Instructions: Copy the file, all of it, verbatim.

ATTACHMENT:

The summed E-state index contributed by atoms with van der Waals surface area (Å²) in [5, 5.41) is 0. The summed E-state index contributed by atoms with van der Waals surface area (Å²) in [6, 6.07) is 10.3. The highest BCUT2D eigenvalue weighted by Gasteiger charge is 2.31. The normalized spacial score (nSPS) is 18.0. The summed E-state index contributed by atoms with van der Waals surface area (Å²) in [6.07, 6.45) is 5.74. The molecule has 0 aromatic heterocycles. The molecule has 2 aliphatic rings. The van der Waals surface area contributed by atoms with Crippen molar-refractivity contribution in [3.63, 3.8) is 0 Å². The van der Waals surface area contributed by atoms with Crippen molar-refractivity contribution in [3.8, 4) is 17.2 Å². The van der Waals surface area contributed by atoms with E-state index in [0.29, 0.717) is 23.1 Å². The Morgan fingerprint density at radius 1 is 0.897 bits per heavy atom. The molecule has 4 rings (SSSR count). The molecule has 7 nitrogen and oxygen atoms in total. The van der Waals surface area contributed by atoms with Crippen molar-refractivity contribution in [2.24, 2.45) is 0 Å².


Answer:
The summed E-state index contributed by atoms with van der Waals surface area (Å²) in [5, 5.41) is 0. The summed E-state index contributed by atoms with van der Waals surface area (Å²) in [6, 6.07) is 10.3. The highest BCUT2D eigenvalue weighted by Gasteiger charge is 2.31. The normalized spacial score (nSPS) is 18.0. The summed E-state index contributed by atoms with van der Waals surface area (Å²) in [6.07, 6.45) is 5.74. The molecule has 0 aromatic heterocycles. The molecule has 2 aliphatic rings. The van der Waals surface area contributed by atoms with Crippen molar-refractivity contribution in [3.63, 3.8) is 0 Å². The van der Waals surface area contributed by atoms with Crippen molar-refractivity contribution in [3.8, 4) is 17.2 Å². The van der Waals surface area contributed by atoms with E-state index in [0.29, 0.717) is 23.1 Å². The Morgan fingerprint density at radius 1 is 0.897 bits per heavy atom. The molecule has 4 rings (SSSR count). The molecule has 7 nitrogen and oxygen atoms in total. The van der Waals surface area contributed by atoms with Crippen molar-refractivity contribution in [2.24, 2.45) is 0 Å².